Some of the great home run moments in MLB history have come in an exhibition event: the Home Run Derby.
The popularity of the long ball is not a new phenomenon. Former New York Yankees manager Miller Huggins knew a thing or two about baseball. He also understood the significance of home runs.
In fact, Huggins once said of one his more famous players, Babe Ruth (h/t thehitters.com), "They all flock to see him," because the American fan "likes the fellow who carries the wallop."
Some 90-plus years later, the average American fan still loves the guys who pack the most punch.
On Monday, July 15, ESPN will have live coverage of the Home Run Derby. Started as an afterthought back in 1985, the event has become nearly as popular as the MLB All-Star Game itself. In 2008, the Home Run Derby was the most-watched event on cable television.
This year's derby participants (Robinson Cano, Prince Fielder, Chris Davis, Yoenis Cespedes, David Wright, Michael Cuddyer, Bryce Harper, Pedro Alvarez) will have a lot to live up to, as some of the greatest sluggers of the past 30 years have put on incredible displays of power in the showcase event.
Here are the 25 most memorable moments in Home Run Derby history.
Note: These selections are not presented in a ranked format.
When MLB's original Home Run Derby was held in 1985, it was an event that few actually knew about. It wouldn't become a televised event until eight years later, in fact.
Even in the early broadcasts, it wasn't a live event. ESPN offered a same-day telecast from 1993 to 1997, finally offering it up as a live broadcast in 1998.
In that first event held in the Metrodome in Minneapolis, Dave Parker of the Cincinnati Reds took home the inaugural prize by swatting six home runs total.
That overall number was tiny in comparison to future events, but it set the stage all the same.
Gary Gaetti was an outstanding third baseman early in his career with the Minnesota Twins. He captured four Gold Glove awards in a row from 1986 to 1989 and had put together three outstanding offensive seasons heading in the 1989 season as well.
Named to the American League Home Run Derby team in 1989, Gaetti became the first player to walk away with a bagel in Home Run Derby competition.
He wouldn't be alone for long—the 1990 Home Run Derby set a record for futility.
The 1990 Home Run Derby was memorable in a way that was more embarrassing for the players involved.
Darryl Strawberry, Bobby Bonilla, Cecil Fielder, Jose Canseco and Ken Griffey Jr. represented the best sluggers of their generation. Between them, they would combine to hit 2,033 career home runs.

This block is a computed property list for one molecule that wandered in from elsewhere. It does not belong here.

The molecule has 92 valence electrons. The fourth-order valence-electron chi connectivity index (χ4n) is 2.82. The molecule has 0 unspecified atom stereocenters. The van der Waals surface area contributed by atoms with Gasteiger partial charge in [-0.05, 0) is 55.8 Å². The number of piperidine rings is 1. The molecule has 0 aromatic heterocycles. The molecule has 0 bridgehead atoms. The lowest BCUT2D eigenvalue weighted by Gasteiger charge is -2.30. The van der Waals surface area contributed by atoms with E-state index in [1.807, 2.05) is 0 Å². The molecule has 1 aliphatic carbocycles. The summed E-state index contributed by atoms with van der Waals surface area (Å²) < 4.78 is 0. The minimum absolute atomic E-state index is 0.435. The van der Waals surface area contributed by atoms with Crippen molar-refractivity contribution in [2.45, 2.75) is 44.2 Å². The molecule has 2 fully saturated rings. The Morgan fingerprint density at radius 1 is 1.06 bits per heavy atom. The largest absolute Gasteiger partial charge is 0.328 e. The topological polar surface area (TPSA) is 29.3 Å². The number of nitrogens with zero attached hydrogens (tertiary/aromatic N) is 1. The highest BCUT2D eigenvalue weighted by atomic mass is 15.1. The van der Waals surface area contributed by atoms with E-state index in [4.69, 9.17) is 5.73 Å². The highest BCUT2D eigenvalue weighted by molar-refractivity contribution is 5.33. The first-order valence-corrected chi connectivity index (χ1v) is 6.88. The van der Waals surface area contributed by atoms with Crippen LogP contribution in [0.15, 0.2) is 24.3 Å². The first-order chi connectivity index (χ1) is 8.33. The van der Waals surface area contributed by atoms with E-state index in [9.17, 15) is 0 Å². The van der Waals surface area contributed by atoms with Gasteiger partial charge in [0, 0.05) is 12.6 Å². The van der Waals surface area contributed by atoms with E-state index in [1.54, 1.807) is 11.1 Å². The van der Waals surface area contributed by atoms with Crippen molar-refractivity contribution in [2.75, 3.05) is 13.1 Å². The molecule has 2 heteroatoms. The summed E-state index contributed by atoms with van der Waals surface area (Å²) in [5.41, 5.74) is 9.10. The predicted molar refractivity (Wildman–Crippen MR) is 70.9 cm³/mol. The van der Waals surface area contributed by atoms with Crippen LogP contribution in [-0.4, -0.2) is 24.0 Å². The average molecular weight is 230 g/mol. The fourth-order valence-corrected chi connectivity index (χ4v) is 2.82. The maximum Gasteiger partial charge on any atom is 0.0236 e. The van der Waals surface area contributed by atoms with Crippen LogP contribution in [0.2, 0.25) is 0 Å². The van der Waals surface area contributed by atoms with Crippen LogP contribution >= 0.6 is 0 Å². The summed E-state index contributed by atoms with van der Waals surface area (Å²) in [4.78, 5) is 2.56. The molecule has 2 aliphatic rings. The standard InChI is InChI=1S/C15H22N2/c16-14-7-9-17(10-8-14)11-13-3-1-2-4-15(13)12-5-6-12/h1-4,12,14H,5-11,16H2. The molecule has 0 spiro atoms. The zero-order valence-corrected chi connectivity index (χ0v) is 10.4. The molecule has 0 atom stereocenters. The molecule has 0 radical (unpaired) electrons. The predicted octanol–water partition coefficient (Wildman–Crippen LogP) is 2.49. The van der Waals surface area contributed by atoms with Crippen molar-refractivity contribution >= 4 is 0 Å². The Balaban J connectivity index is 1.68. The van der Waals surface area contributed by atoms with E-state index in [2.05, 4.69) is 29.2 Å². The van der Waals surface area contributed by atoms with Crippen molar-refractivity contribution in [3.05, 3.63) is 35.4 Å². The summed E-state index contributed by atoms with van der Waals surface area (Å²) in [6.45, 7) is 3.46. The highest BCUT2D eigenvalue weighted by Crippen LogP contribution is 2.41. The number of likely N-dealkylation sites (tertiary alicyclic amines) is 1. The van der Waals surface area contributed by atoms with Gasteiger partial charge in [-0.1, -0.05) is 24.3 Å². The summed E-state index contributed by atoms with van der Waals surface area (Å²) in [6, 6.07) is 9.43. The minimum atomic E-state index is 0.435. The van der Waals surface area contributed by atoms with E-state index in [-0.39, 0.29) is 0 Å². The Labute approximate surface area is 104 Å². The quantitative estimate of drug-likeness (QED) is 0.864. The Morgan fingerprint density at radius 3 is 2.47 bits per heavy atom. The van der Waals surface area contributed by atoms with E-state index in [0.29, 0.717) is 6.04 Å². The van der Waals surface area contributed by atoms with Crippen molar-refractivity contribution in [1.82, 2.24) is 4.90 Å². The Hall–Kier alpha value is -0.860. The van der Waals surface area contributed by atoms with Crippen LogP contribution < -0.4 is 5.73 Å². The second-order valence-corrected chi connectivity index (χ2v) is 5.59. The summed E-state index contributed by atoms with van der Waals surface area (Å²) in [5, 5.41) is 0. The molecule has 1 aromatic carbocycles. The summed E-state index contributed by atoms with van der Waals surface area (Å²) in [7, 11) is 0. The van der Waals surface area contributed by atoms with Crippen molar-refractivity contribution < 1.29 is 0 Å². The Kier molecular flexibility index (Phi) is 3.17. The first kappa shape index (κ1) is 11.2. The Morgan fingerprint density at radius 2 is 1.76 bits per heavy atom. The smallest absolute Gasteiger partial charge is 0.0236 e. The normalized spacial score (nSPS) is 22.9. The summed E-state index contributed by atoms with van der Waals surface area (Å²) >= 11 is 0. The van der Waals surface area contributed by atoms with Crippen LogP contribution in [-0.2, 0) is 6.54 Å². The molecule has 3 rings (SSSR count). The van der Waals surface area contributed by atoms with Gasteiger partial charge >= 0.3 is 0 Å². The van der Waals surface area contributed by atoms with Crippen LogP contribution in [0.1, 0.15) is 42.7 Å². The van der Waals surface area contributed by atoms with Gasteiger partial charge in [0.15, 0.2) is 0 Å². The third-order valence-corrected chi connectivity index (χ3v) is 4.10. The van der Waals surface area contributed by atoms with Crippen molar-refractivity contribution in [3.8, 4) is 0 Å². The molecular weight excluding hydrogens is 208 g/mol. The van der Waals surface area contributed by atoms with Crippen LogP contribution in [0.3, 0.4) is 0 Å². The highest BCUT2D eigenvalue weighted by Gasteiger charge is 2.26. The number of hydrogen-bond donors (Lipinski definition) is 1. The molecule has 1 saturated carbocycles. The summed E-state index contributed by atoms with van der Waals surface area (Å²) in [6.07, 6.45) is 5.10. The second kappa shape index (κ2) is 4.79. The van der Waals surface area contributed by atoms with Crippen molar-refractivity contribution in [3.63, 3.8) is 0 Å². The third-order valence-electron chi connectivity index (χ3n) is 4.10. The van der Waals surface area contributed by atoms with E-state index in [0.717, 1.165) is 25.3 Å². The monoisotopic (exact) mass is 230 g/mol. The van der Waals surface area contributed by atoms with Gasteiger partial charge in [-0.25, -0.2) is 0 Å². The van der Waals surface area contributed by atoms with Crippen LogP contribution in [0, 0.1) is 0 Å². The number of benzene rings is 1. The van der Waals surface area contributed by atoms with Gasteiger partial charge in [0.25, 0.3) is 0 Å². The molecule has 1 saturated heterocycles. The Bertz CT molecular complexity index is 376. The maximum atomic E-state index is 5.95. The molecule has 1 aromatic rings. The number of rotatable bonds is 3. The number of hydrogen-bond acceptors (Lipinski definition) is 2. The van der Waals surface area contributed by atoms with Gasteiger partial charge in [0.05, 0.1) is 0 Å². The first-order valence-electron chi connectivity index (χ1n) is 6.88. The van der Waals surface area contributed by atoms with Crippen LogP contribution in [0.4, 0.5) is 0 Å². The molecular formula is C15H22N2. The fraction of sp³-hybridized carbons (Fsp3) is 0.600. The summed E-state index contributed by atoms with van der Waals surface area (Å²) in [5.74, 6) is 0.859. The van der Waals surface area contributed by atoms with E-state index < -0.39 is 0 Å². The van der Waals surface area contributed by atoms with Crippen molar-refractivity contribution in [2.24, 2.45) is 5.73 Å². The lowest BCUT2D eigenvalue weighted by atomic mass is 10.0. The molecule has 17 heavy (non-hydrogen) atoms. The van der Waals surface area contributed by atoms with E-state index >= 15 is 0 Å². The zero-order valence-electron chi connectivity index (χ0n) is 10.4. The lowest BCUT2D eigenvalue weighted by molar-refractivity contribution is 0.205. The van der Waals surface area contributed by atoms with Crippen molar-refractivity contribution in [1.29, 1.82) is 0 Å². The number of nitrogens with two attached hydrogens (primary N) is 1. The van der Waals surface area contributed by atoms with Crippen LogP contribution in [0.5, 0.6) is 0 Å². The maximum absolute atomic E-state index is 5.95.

Fielder would go on to hit a whopping 51 home runs to lead the majors in 1990.
Yet none of them were able to go deep in the Home Run Derby.
Not even once.
When it came time for the Home Run Derby in 2007, hundreds of kayakers flocked to McCovey Cove at AT&T Park in San Francisco, hoping for the chance to catch one of the coveted home runs that were sure to be hit there.
Prince Fielder, Ryan Howard and Justin Morneau were the featured left-handed hitters participating in the derby that year. Howard hit 58 bombs the year before and had 21 by the All-Star break in 2007. Fielder was on his way to a 50-home run season as well.
Alas, the kayakers came up empty. While Howard, Fielder and Morneau combined for 10 home runs, none of them got wet, leaving the McCovey Cove crowd of kayakers disappointed.
One would have thought that Wrigley Field would be a great place to host the Home Run Derby. Known as a hitter's park, it seemed that the venerable ivy-clad landmark on the north side would see balls flying out in 1990.
However, five of the eight contestants put up zeroes when it came to crunch time. But the hometown hero—Chicago Cubs second baseman Ryne Sandberg—made sure the crowd wouldn't leave disappointed.
Sandberg only hit three home runs, but that would be all he would need in walking away with the Home Run Derby title for the first and only time in his career. It was the last time Sandberg would participate in the event before retiring in 1997.
In 1991, the SkyDome in Toronto was host to the All-Star Game festivities. American League starting shortstop Cal Ripken Jr. was a participant in the Home Run Derby for the first time that year as well.
Ripken completely stole the show, swatting 12 long balls to walk away with an easy victory. He more than doubled the output of second-place finisher Paul O'Neill of the Cincinnati Reds.
Ripken also went on to homer in the All-Star Game, becoming the first of only three players who have ever won the derby and homered in the All-Star Game in the same year.
When Oriole Park at Camden Yards opened its doors in 1992, it was greeted with wide praise and would serve as an example for which future ballparks would be designed and built.
Camden Yards also served as the host for the 1993 Home Run Derby, and because of two of its participants—Juan Gonzalez and Ken Griffey Jr.—it became an instant classic.
The two young sluggers duked it out, with both reaching the finals. Griffey hit a bomb that caromed off the bottom of the warehouse behind the right field bleachers, the first player ever to achieve that feat.
Not to be outdone, Gonzalez ripped a shot to an area in left field that had never previously been reached. He would nip Griffey in a playoff, but the two put on a display that was not soon forgotten.